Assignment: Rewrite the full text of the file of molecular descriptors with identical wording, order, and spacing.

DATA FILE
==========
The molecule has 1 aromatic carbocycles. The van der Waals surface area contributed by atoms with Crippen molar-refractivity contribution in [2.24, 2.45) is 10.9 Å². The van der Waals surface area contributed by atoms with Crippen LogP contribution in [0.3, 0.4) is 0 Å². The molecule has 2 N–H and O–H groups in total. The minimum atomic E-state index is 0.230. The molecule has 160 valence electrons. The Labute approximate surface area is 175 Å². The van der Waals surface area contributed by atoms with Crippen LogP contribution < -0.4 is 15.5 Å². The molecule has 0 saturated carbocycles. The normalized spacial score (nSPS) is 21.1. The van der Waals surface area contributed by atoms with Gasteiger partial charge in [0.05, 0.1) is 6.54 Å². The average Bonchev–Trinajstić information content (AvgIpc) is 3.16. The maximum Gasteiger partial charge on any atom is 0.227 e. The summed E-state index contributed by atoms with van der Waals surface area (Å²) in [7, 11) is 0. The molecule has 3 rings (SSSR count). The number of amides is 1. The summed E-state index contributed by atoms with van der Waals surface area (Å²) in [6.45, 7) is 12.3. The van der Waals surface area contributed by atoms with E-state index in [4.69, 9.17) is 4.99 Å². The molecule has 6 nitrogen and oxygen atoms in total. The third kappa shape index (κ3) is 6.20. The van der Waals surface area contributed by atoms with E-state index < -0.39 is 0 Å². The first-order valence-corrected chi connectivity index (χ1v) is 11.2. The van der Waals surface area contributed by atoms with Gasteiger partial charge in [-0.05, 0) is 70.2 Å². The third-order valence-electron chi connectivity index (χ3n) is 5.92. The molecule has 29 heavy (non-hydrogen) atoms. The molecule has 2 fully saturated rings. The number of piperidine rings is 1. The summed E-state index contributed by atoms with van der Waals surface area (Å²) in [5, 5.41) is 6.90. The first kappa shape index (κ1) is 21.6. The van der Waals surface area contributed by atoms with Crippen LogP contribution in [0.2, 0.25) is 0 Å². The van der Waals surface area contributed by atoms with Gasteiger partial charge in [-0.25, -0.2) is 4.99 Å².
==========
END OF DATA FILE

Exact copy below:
The molecule has 1 aromatic carbocycles. The van der Waals surface area contributed by atoms with Crippen molar-refractivity contribution in [2.24, 2.45) is 10.9 Å². The van der Waals surface area contributed by atoms with Crippen LogP contribution in [0.3, 0.4) is 0 Å². The molecule has 2 N–H and O–H groups in total. The minimum atomic E-state index is 0.230. The molecule has 160 valence electrons. The Labute approximate surface area is 175 Å². The van der Waals surface area contributed by atoms with Crippen LogP contribution < -0.4 is 15.5 Å². The molecule has 0 saturated carbocycles. The normalized spacial score (nSPS) is 21.1. The van der Waals surface area contributed by atoms with Gasteiger partial charge in [0.05, 0.1) is 6.54 Å². The average Bonchev–Trinajstić information content (AvgIpc) is 3.16. The maximum Gasteiger partial charge on any atom is 0.227 e. The summed E-state index contributed by atoms with van der Waals surface area (Å²) in [7, 11) is 0. The molecule has 3 rings (SSSR count). The number of amides is 1. The summed E-state index contributed by atoms with van der Waals surface area (Å²) in [6.45, 7) is 12.3. The van der Waals surface area contributed by atoms with E-state index in [4.69, 9.17) is 4.99 Å². The molecule has 6 nitrogen and oxygen atoms in total. The third kappa shape index (κ3) is 6.20. The van der Waals surface area contributed by atoms with E-state index < -0.39 is 0 Å². The first-order valence-corrected chi connectivity index (χ1v) is 11.2. The van der Waals surface area contributed by atoms with Gasteiger partial charge in [-0.05, 0) is 70.2 Å². The third-order valence-electron chi connectivity index (χ3n) is 5.92. The molecule has 29 heavy (non-hydrogen) atoms. The molecule has 2 fully saturated rings. The number of piperidine rings is 1. The summed E-state index contributed by atoms with van der Waals surface area (Å²) in [5, 5.41) is 6.90. The first kappa shape index (κ1) is 21.6. The van der Waals surface area contributed by atoms with Crippen LogP contribution in [0.2, 0.25) is 0 Å². The van der Waals surface area contributed by atoms with Gasteiger partial charge in [-0.25, -0.2) is 4.99 Å².